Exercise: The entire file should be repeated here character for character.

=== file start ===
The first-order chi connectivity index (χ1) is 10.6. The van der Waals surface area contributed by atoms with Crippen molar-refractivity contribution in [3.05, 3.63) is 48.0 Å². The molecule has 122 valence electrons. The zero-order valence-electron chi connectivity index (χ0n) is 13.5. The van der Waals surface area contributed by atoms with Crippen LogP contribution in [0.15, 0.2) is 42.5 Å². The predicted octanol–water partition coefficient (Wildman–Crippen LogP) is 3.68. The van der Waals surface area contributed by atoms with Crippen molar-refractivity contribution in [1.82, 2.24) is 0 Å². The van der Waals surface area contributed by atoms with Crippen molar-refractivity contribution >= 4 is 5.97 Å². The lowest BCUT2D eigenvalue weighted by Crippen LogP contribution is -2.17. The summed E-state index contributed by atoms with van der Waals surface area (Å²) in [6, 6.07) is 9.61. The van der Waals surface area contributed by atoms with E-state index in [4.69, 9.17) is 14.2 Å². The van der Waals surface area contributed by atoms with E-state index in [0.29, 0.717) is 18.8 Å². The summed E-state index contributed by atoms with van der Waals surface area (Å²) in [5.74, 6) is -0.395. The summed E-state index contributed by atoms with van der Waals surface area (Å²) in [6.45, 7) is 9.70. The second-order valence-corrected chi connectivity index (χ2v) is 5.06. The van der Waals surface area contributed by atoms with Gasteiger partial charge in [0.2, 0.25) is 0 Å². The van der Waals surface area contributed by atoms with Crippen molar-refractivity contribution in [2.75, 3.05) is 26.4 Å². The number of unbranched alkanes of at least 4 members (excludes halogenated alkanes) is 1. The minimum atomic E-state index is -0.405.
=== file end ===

The first-order chi connectivity index (χ1) is 10.6. The van der Waals surface area contributed by atoms with Crippen molar-refractivity contribution in [3.05, 3.63) is 48.0 Å². The molecule has 122 valence electrons. The zero-order valence-electron chi connectivity index (χ0n) is 13.5. The van der Waals surface area contributed by atoms with Crippen LogP contribution in [0.15, 0.2) is 42.5 Å². The predicted octanol–water partition coefficient (Wildman–Crippen LogP) is 3.68. The van der Waals surface area contributed by atoms with Crippen molar-refractivity contribution in [1.82, 2.24) is 0 Å². The van der Waals surface area contributed by atoms with Crippen molar-refractivity contribution >= 4 is 5.97 Å². The lowest BCUT2D eigenvalue weighted by Crippen LogP contribution is -2.17. The summed E-state index contributed by atoms with van der Waals surface area (Å²) in [6, 6.07) is 9.61. The van der Waals surface area contributed by atoms with E-state index in [4.69, 9.17) is 14.2 Å². The van der Waals surface area contributed by atoms with E-state index in [0.29, 0.717) is 18.8 Å². The summed E-state index contributed by atoms with van der Waals surface area (Å²) in [5.74, 6) is -0.395. The summed E-state index contributed by atoms with van der Waals surface area (Å²) in [6.45, 7) is 9.70. The second-order valence-corrected chi connectivity index (χ2v) is 5.06. The van der Waals surface area contributed by atoms with Gasteiger partial charge in [0.2, 0.25) is 0 Å². The van der Waals surface area contributed by atoms with Crippen molar-refractivity contribution in [2.75, 3.05) is 26.4 Å². The number of unbranched alkanes of at least 4 members (excludes halogenated alkanes) is 1. The minimum atomic E-state index is -0.405.